Today is our ninth anniversary, and we have just landed in the Amalfi Coast, which is not a bad place to spend an anniversary. In fact, Amalfi has been on my bucket list for about as long as I can remember, and isn't it just like Trevor Noel to keep making all my dreams come true? To tell the truth, though, he is "my world, my true". No matter where I am, there my world is; we just happen to like exploring this earth together.
In keeping with tradition, this year is the year of pottery. I suppose the exchanging of gifts will wait until we return home because I can't imagine trying to transport something breakable in our already stuffed suitcases from now until we head back to Colorado. Nonetheless, physical presents or not, I like to use the tradition to consider the milestone of another year as a couple.
So what does a pottery love look like? I imagine the first thing that comes to mind is the fragility of it. It's not wrong--pottery is fragile, just like love is. Both take really extraordinary vision, skill, and attention to detail. You do those things, you create something brilliant. If you don't, if you don't put in the time and the patience, if you apply pressure in all the wrong places, if you don't refine with fire, you'll never get to the beautiful glossy stage. You'll wind up with a hundred sharp, useless pieces instead.
My ruminating didn't really end on the delicacy of our love though. Surely, it's something I want to care for and be careful with; but after nine years, you feel much stronger than that. No, at nine years, your love is pottery because of the process. The last several years have been nothing close to normal. Even in their sparkly moments, they've not been your average soup bowl. Instead, with his hands and mine, Trevor and I have thrown at the wheel until we've come up with something that is uniquely ours. We have created a life together.
At this point in our marriage, what I love most is recognizing how we have become one. We are the team. Sure, we have mentors and role models and influencers in our lives; but those aren't the hands at work in shaping the life we live. Ours are, mine and Trevor's. When you stand face-to-face and you say "I do," what you're really promising is, "In this life, it's you and me, love, right until the end."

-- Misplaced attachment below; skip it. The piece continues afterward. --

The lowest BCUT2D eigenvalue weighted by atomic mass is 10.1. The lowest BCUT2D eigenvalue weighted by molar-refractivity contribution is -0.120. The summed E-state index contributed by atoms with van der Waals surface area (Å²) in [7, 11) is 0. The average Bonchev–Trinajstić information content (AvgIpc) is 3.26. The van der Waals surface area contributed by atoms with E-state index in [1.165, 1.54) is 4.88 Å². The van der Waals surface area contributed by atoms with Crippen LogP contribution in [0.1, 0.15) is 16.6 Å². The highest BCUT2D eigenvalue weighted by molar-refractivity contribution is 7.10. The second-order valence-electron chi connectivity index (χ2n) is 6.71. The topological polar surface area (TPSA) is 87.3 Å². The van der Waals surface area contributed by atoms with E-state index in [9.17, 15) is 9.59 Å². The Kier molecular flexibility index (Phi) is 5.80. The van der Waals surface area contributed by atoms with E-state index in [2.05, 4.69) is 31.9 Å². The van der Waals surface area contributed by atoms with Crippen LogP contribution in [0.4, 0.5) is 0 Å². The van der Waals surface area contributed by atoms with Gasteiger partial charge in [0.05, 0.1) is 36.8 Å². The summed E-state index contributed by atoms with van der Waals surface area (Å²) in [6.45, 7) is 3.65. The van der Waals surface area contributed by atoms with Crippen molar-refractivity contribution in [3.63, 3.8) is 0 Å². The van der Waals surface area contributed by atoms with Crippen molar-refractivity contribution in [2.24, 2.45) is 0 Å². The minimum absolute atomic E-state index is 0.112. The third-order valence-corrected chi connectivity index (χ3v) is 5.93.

And I feel that, I truly do. In the last several years, we've heard all the opposition to what we're building--don't move to New York! don't move back to Colorado! you can't start a business! what do you mean you're homeschooling the girls? people don't just move out of their houses and travel the world! But in these things, and pretty much all major life decisions, Trevor and I have always been in agreement, even when others don't understand. He is one hand and I am the other, and here we sit at our wheel, working with what we've got and shaping it into something lovely and meaningful. Sometimes it's hard to tell what it's becoming, the wheel spins so quickly. We've watched all of our hard work collapse into a mushy lump and have had to start again more than once. We take the heat of those forging fires and sweat it out, and though nine years isn't such a long time, I'm starting to see that glossy sheen over the parts that we've for sure gotten right. Of course, nothing is perfect, but it's ours; and doesn't it feel good when you set your hand to something and call it your own?
Nine years, I haven't had to do it alone. I have the perfect privilege of living and of deciding how to live; and I have gotten to do that with a teammate who sees the world like I do and who finds pleasure in making my dreams his own and in sharing his with me. To say that, that's worth braving all the toil and fire, and Trevor, I can't wait to keep watching our little pottery collection grow. I can't wait to keep making things with you.
See all of our wedding photos at Lauren Stocker Photography.